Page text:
Here’s Mortal Kombat antagonist Shao Kahn. He’s a brutal warlord who crushes his enemies – that is, pretty much anyone who’s not Shao Kahn – with his incredible strength and a bloody great hammer. He has a vague samurai feel to his design, a Darth Vader-style helmet made of bones and yes, okay, I’m skirting around the obvious problem here. His skull-mask’s lack of a lower jaw means I can’t help seeing Shao Kahn as having a severely pronounced overbite. Once I’d seen this image I was unable to stop imagining Shao Kahn shouting “Hyuk hyuk!” like sodding Goofy. Like, there’s nothing wrong with the technical execution of this artwork but it’s hard to take a character seriously when they’ve got the maxillary structure of a lost Beavis and Butt-Head character.
Back to some less giggle-inducing artwork, with Scorpion and Mileena (I think?) engaged in a gruesome battle to the death. A death that’ll involve one of the fighters swaying around on the spot for a while before collapsing into a heap because I couldn’t remember the button input for a Fatality, if my MK-playing experiences are anything to go by.
The artwork’s good, even if Scorpion’s weapon looks less like a harpoon and more like the world’s most useless shovel, but it did send me on a little quest. I thought the art style looked familiar, which is weird because I am terrible at picking out a particular artist’s look. So, I looked up this issue of GamePro, found out that the cover artist is called John Estes and then spend a wasted half an hour looking for my Hellraiser comics because I was sure Estes had done some work on them. That’s just the kind of exciting, fast-paced life I lead, folks. Anyway, it turns out it was actually the much more famous Alex Ross in the Hellraiser comics, and also I can’t find my Hellraiser comics. You should check them out some time if you like the Hellraiser movies, some of them are rather good and definitely a lot more fun than watching the later Hellraiser movies. Then again, so is rolling around in a bottle bank with live centipedes in your underwear.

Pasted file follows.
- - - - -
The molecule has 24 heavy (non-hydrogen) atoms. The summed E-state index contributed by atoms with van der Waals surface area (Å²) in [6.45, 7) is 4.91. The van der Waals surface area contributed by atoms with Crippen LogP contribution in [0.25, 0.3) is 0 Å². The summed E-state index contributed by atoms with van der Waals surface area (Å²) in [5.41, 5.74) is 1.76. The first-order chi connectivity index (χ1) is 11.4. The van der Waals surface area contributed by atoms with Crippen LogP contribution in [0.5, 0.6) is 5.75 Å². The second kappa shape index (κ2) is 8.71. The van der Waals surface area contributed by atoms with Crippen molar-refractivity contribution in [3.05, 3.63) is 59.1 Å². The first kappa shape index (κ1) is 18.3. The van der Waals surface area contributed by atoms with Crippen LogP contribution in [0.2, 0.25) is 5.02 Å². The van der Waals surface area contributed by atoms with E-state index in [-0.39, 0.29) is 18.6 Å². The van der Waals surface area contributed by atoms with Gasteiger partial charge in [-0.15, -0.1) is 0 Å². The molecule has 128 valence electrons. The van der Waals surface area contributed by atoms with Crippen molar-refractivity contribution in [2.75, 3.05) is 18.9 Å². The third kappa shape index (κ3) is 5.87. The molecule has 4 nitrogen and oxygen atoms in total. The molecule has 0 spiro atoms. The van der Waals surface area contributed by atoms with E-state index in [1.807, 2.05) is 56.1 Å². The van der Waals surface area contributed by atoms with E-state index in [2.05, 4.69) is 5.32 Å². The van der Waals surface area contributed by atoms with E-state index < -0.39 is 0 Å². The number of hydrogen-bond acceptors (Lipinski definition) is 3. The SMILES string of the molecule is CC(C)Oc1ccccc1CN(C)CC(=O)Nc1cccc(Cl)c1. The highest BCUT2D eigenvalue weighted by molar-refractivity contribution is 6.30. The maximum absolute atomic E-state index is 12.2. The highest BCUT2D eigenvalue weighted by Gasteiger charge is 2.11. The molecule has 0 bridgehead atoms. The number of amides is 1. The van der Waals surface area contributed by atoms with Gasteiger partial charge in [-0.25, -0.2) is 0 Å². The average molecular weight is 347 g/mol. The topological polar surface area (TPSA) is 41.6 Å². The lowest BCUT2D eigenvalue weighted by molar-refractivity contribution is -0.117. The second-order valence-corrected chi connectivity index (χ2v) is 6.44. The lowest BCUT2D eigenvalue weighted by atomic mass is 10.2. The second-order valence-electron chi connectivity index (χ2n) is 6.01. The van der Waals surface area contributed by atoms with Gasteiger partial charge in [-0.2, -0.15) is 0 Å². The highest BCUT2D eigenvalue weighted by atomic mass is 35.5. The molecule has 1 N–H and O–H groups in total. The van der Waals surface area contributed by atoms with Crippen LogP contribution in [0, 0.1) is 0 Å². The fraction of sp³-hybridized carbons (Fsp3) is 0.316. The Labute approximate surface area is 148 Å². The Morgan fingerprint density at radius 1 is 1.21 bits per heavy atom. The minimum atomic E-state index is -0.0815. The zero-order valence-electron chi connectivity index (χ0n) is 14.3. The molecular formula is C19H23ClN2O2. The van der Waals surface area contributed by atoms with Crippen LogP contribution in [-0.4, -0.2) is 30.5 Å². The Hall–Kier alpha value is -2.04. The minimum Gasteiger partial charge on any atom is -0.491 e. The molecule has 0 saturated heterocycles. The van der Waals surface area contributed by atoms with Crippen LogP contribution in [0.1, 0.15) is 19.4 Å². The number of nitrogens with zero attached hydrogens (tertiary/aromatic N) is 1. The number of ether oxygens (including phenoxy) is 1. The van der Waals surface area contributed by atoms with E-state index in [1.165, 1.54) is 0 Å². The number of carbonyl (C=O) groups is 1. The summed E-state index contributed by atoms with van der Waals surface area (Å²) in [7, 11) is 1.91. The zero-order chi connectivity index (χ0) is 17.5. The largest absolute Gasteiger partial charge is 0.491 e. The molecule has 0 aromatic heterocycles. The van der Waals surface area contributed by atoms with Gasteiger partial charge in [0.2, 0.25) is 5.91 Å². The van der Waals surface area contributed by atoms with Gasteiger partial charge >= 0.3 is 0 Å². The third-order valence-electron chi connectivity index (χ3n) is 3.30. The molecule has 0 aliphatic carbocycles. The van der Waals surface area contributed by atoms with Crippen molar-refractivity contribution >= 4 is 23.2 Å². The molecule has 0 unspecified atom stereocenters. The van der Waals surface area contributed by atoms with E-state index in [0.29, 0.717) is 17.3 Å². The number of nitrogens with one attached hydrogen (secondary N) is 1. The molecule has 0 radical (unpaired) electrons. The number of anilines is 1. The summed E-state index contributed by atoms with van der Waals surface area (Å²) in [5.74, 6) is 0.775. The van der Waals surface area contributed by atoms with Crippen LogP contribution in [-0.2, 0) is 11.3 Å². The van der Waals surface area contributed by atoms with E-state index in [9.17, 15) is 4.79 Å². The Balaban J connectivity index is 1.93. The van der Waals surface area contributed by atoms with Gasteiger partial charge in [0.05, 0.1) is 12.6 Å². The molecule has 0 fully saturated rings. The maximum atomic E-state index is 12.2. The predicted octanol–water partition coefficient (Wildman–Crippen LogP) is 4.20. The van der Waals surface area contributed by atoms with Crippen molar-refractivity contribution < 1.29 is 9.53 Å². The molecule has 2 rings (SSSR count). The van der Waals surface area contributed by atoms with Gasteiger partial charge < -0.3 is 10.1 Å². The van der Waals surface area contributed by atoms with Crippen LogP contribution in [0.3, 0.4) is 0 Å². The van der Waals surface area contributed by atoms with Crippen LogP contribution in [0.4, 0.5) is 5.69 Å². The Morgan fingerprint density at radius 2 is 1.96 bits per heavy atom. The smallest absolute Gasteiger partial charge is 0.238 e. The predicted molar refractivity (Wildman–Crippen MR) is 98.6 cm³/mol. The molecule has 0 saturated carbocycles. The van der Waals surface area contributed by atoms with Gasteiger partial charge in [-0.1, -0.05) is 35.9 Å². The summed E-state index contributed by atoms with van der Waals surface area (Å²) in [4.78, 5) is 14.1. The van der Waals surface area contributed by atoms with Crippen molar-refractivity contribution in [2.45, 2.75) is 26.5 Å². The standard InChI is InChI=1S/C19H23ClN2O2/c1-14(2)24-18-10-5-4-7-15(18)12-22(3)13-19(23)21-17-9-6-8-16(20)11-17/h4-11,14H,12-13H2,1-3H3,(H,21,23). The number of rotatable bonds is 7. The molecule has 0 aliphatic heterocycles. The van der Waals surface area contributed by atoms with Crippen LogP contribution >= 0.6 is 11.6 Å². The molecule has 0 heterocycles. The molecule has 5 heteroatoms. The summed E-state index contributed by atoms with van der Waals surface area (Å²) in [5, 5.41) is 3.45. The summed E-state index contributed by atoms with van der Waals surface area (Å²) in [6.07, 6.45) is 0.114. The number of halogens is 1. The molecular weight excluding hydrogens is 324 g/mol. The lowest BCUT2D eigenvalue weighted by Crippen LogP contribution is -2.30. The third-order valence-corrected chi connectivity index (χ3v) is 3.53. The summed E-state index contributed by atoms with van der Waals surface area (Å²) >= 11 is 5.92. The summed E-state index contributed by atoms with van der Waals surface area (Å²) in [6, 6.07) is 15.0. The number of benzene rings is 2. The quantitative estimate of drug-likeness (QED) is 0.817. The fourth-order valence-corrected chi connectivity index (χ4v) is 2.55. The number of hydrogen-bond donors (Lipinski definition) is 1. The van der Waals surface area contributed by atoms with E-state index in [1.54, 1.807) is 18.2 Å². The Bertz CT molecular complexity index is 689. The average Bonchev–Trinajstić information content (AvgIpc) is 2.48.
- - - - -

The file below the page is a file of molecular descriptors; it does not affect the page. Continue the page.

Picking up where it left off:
Another cover with artwork that I’d describe as – and I mean this completely without negative connotations - “charmingly amateurish,” this time from Brazilian mag Gamers. I’m sure I’ve seen Sonya’s kicking pose somewhere before, and my brain’s screaming “Cynthia Rothrock movie” at me so maybe that’s it but as we’ve established I’m really bad at picking these things out. The evil queen Sindel is also here, with an outfit that looks like it’s be very uncomfortable on the ol’ bosoms and a hairdo that seems almost toned down from the games, where she sports a barnet that you could confidently slap on a character that was a parody of either Elvira or a washed-up country-and-western singer. Reptile is here too, but based on his expression he hasn’t got a clue why he’s here.
Finally for today, I’d like to close out with a lame joke that I’m always happy to reuse. Ready? Ahem…
“He’s behind me, isn’t he?”
Thank you, thank you. I’ll be here all week.